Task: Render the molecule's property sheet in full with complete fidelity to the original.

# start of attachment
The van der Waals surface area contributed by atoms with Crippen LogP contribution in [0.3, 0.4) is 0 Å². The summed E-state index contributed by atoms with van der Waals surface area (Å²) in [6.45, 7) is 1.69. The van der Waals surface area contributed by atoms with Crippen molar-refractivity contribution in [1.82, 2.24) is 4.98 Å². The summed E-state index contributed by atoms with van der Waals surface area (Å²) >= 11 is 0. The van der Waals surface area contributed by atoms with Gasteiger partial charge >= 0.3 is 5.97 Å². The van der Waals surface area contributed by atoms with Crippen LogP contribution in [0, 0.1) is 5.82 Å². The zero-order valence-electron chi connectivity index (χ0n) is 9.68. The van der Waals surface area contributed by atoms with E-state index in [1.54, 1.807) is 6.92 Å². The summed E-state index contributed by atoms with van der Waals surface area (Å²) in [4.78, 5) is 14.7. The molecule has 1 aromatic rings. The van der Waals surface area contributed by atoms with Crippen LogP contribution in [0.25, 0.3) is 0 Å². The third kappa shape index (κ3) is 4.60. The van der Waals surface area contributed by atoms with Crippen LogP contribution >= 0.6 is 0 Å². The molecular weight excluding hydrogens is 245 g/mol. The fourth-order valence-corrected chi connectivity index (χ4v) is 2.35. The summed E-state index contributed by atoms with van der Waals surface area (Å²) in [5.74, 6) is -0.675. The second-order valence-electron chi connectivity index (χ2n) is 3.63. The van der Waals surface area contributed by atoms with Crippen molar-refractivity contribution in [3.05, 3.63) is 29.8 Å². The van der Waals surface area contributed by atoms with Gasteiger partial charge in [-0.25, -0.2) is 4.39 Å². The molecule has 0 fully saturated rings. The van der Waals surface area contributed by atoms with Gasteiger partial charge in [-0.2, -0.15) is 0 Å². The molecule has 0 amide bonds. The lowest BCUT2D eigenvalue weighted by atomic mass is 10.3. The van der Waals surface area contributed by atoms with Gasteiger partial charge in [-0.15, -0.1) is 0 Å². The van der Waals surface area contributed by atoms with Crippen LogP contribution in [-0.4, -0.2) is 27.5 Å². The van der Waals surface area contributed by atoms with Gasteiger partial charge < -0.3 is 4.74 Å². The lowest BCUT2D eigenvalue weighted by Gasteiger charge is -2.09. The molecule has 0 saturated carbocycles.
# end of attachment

The van der Waals surface area contributed by atoms with Crippen LogP contribution in [0.3, 0.4) is 0 Å². The summed E-state index contributed by atoms with van der Waals surface area (Å²) in [6.45, 7) is 1.69. The van der Waals surface area contributed by atoms with Crippen molar-refractivity contribution in [1.82, 2.24) is 4.98 Å². The summed E-state index contributed by atoms with van der Waals surface area (Å²) >= 11 is 0. The van der Waals surface area contributed by atoms with Gasteiger partial charge >= 0.3 is 5.97 Å². The van der Waals surface area contributed by atoms with Crippen LogP contribution in [0, 0.1) is 5.82 Å². The zero-order valence-electron chi connectivity index (χ0n) is 9.68. The van der Waals surface area contributed by atoms with E-state index in [1.54, 1.807) is 6.92 Å². The summed E-state index contributed by atoms with van der Waals surface area (Å²) in [4.78, 5) is 14.7. The molecule has 1 aromatic rings. The van der Waals surface area contributed by atoms with Crippen LogP contribution in [0.25, 0.3) is 0 Å². The third kappa shape index (κ3) is 4.60. The van der Waals surface area contributed by atoms with Crippen LogP contribution >= 0.6 is 0 Å². The molecular weight excluding hydrogens is 245 g/mol. The fourth-order valence-corrected chi connectivity index (χ4v) is 2.35. The summed E-state index contributed by atoms with van der Waals surface area (Å²) in [5.74, 6) is -0.675. The second-order valence-electron chi connectivity index (χ2n) is 3.63. The van der Waals surface area contributed by atoms with Crippen molar-refractivity contribution in [3.05, 3.63) is 29.8 Å². The van der Waals surface area contributed by atoms with Gasteiger partial charge in [-0.25, -0.2) is 4.39 Å². The molecule has 0 fully saturated rings. The van der Waals surface area contributed by atoms with Gasteiger partial charge in [-0.2, -0.15) is 0 Å². The molecule has 0 amide bonds. The lowest BCUT2D eigenvalue weighted by atomic mass is 10.3. The van der Waals surface area contributed by atoms with Gasteiger partial charge in [-0.15, -0.1) is 0 Å². The van der Waals surface area contributed by atoms with Crippen LogP contribution in [-0.4, -0.2) is 27.5 Å². The van der Waals surface area contributed by atoms with Gasteiger partial charge < -0.3 is 4.74 Å². The lowest BCUT2D eigenvalue weighted by Gasteiger charge is -2.09. The molecule has 0 saturated carbocycles.